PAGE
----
Millennials Lack Confidence in Social Security’s Future

Despite their pessimism, Social Security remains a portion of Millennial’s plans for living in retirement.

The majority of young Americans lacks confidence in the future of Social Security, according to the most recent GenForward study from the University of Chicago. The survey found this sentiment to be strongest among African Americans and Latinos.

The study report notes, “While there are debates among experts about the financial stability of Social Security, it appears that most young adults are pessimistic that the system as currently constructed will exist into the future.”

Despite their pessimism, Social Security remains a portion of Millennial’s plans for living in retirement. Fifty-seven percent of Asian Americans reported they plan to rely on Social Security when they retire. That figure is 48% for African Americans, 53% for Latinos and 46% for whites.  

Asked what type of retirement savings or pension they have, the most common response in each racial and ethnic group is that Millennials have no retirement savings or pensions. Whites and Asian Americans are most likely to have a 401(k) or other defined contribution (DC) plan through an employer, and most likely to also have retirement savings outside a retirement account (though African Americans are most likely to have a defined pension through an employer).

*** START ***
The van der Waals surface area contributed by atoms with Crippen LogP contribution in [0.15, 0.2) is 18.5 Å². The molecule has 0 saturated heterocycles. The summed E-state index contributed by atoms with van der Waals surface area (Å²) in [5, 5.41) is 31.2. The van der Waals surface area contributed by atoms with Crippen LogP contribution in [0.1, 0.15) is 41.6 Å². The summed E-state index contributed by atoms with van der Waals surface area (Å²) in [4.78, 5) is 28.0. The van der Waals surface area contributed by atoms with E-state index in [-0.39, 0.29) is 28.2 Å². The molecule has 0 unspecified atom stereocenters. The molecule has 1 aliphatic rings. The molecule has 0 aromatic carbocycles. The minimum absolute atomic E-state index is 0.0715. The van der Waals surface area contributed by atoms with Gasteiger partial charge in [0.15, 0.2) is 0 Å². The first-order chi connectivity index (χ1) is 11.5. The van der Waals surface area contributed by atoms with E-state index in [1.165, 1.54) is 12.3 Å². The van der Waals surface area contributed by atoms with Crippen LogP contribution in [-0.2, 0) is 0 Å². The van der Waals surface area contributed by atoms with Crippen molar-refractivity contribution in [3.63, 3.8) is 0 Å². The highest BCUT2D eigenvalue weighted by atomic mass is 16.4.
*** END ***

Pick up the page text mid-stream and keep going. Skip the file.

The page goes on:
The majority of Millennials in each ethnic group lack confidence they will be able to retire when they want to (61% of Latinos, 60% of African Americans, 54% of Asian Americans and 52% of Whites).

A significant amount of optimism was reported when it came to whether Millennials will be better off financially than their parents. When asked, “In terms of household finances, do you think you will eventually do better or worse than your parents have done?” 76% of Latinos agreed, as did 62% of African Americans, 65% of Asian Americans (65%) and 47% of Whites.

However, the study report concludes that “many whites feel that they are experiencing economic stagnation or decline, while African American, Latino and Asian American Millennials perceive that their economic standing is likely to improve on that of their parents.”

“A Report on the Lived Economics of Millennials,” can be found at